Route 66 museum likely will be in Tucumcari Convention Center

The City Commission of Tucumcari, N.M., on Thursday approved the use of the Tucumcari Convention Center as the future home of the New Mexico Route 66 Museum, according to an email from Richard Talley, owner of the Motel Safari in Tucumcari.

The museum’s board now will work on a lease agreement with the city.

Talley says the Convention Center contains 6,000 square feet of “move-in ready” space for exhibits and a gift shop. He also said:

The Tucumcari Convention Center is already home to the Route 66 Monument, a Route 66 Photo Exhibit and a Route 66 Interpretive Kiosk, as well as home to some of Tucumcari’s signature Route 66 events like the annual Mother Road Rally, Wheels On 66 and the New Mexico Route 66 Association’s annual NM Route 66 Motor Tour. We are very excited about our new facility and eager to begin the move-in process, as soon as the Lease Agreement has been approved, we are now one step closer to opening our state’s first New Mexico Route 66 Museum.

The New Mexico Route 66 Museum in Tucumcari in June had been officially incorporated and approved by the state of New Mexico as a nonprofit group.

The nearby town of Santa Rosa, N.M., also seeks to land a Route 66 museum in its historic Ilfeld Warehouse near downtown. But the city’s sudden and severe financial problems this summer due to a $1.2 million gross-receipts tax appeal makes that proposal less likely.

UPDATE 8/28/2012: The Quay County Sun newspaper in Tucumcari had some additional details, including an offer to house the museum in a proposed racetrack and casino, according to Warren Frost a member of the museum panel:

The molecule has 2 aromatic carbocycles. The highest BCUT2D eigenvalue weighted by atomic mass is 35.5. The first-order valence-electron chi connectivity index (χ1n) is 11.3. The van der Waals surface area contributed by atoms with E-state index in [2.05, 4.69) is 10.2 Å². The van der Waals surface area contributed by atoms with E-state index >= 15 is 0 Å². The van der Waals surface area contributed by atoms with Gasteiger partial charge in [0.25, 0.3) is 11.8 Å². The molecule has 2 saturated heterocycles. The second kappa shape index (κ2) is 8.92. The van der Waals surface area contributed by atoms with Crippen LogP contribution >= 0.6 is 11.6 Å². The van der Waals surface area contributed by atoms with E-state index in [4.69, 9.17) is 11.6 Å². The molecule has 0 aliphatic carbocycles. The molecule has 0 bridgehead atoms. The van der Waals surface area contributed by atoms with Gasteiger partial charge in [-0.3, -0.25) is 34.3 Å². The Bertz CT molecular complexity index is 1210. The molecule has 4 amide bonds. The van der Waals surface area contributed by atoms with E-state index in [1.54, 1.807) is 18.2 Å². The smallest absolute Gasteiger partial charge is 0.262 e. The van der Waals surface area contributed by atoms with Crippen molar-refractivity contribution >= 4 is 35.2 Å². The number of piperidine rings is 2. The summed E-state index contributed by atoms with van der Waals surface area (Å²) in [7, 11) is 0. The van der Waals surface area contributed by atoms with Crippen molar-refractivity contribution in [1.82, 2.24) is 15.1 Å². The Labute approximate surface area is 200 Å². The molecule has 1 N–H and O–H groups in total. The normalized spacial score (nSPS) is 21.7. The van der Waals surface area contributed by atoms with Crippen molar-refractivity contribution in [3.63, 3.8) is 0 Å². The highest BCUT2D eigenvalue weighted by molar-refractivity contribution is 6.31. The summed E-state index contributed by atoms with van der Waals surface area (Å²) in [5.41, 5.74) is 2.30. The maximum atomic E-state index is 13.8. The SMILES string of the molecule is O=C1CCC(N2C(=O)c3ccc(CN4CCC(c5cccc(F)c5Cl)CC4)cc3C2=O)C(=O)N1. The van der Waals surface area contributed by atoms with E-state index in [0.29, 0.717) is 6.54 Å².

Frost said Don Chalmers and Coronado Partners, LLC., are on board with housing the museum at the race track and casino grounds. He said they offered to provide a 10,000-square-foot building at no cost.

Frost said Chalmers stressed to the group that he and the partners needed to see that the community showed an actual desire and commitment to this project — and not just a bare-bones museum with a few classic cars.

Frost said the immediate goal is to open a interim museum in the Fort Bascom and San Jon rooms at the Tucumcari Convention Center. He said the two rooms would serve as the museum and gift shop.

Commissioner Dora Salinas-McTigue asked if the committee would cover renovation costs for the two rooms, and was told that would be the case. […]

[Frost] said the city would receive 10 percent of the net proceeds from admission and gift shop sales, and the museum board would be formed with representatives from both the city and county.

No matter how attractive the offer, it would probably be wise to not house the museum at the racetrack, because such entanglements could make it difficult to recover artifacts if the racetrack went out of business. The horse-racing industry has been struggling in recent years, with no end in sight.

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